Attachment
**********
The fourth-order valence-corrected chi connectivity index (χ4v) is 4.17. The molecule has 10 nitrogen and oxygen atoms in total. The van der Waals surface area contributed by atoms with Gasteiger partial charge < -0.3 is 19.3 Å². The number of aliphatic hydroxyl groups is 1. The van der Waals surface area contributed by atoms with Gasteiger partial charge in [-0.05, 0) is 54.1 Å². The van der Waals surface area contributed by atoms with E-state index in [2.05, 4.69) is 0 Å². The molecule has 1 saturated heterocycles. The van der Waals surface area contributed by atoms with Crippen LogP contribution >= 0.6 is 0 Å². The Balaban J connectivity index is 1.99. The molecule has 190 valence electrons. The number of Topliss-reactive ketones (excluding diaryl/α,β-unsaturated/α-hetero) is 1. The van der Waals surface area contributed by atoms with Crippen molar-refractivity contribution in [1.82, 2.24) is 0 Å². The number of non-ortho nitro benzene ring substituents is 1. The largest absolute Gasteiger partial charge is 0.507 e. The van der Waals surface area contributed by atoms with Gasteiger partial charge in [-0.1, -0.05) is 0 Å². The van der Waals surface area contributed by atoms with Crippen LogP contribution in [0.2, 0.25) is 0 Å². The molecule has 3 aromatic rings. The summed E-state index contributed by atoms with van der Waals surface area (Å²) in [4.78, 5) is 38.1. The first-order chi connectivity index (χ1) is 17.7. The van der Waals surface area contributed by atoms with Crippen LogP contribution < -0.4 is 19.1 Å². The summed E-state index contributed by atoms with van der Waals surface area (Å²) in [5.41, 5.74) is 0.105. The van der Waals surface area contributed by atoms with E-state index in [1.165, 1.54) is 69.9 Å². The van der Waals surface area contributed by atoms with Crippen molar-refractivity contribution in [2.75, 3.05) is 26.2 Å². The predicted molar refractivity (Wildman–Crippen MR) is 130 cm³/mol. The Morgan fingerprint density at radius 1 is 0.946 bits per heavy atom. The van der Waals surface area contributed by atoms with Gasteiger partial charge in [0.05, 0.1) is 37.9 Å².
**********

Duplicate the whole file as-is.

The fourth-order valence-corrected chi connectivity index (χ4v) is 4.17. The molecule has 10 nitrogen and oxygen atoms in total. The van der Waals surface area contributed by atoms with Gasteiger partial charge < -0.3 is 19.3 Å². The number of aliphatic hydroxyl groups is 1. The van der Waals surface area contributed by atoms with Gasteiger partial charge in [-0.05, 0) is 54.1 Å². The van der Waals surface area contributed by atoms with E-state index in [2.05, 4.69) is 0 Å². The molecule has 1 saturated heterocycles. The van der Waals surface area contributed by atoms with Crippen LogP contribution >= 0.6 is 0 Å². The Balaban J connectivity index is 1.99. The molecule has 190 valence electrons. The number of Topliss-reactive ketones (excluding diaryl/α,β-unsaturated/α-hetero) is 1. The van der Waals surface area contributed by atoms with Crippen molar-refractivity contribution in [1.82, 2.24) is 0 Å². The number of non-ortho nitro benzene ring substituents is 1. The largest absolute Gasteiger partial charge is 0.507 e. The van der Waals surface area contributed by atoms with Gasteiger partial charge in [-0.1, -0.05) is 0 Å². The van der Waals surface area contributed by atoms with Crippen LogP contribution in [0.2, 0.25) is 0 Å². The molecule has 3 aromatic rings. The summed E-state index contributed by atoms with van der Waals surface area (Å²) in [4.78, 5) is 38.1. The first-order chi connectivity index (χ1) is 17.7. The van der Waals surface area contributed by atoms with Crippen LogP contribution < -0.4 is 19.1 Å². The summed E-state index contributed by atoms with van der Waals surface area (Å²) in [5.41, 5.74) is 0.105. The van der Waals surface area contributed by atoms with E-state index in [1.165, 1.54) is 69.9 Å². The van der Waals surface area contributed by atoms with Crippen molar-refractivity contribution in [2.75, 3.05) is 26.2 Å². The predicted molar refractivity (Wildman–Crippen MR) is 130 cm³/mol. The Morgan fingerprint density at radius 1 is 0.946 bits per heavy atom. The van der Waals surface area contributed by atoms with Gasteiger partial charge in [0.05, 0.1) is 37.9 Å².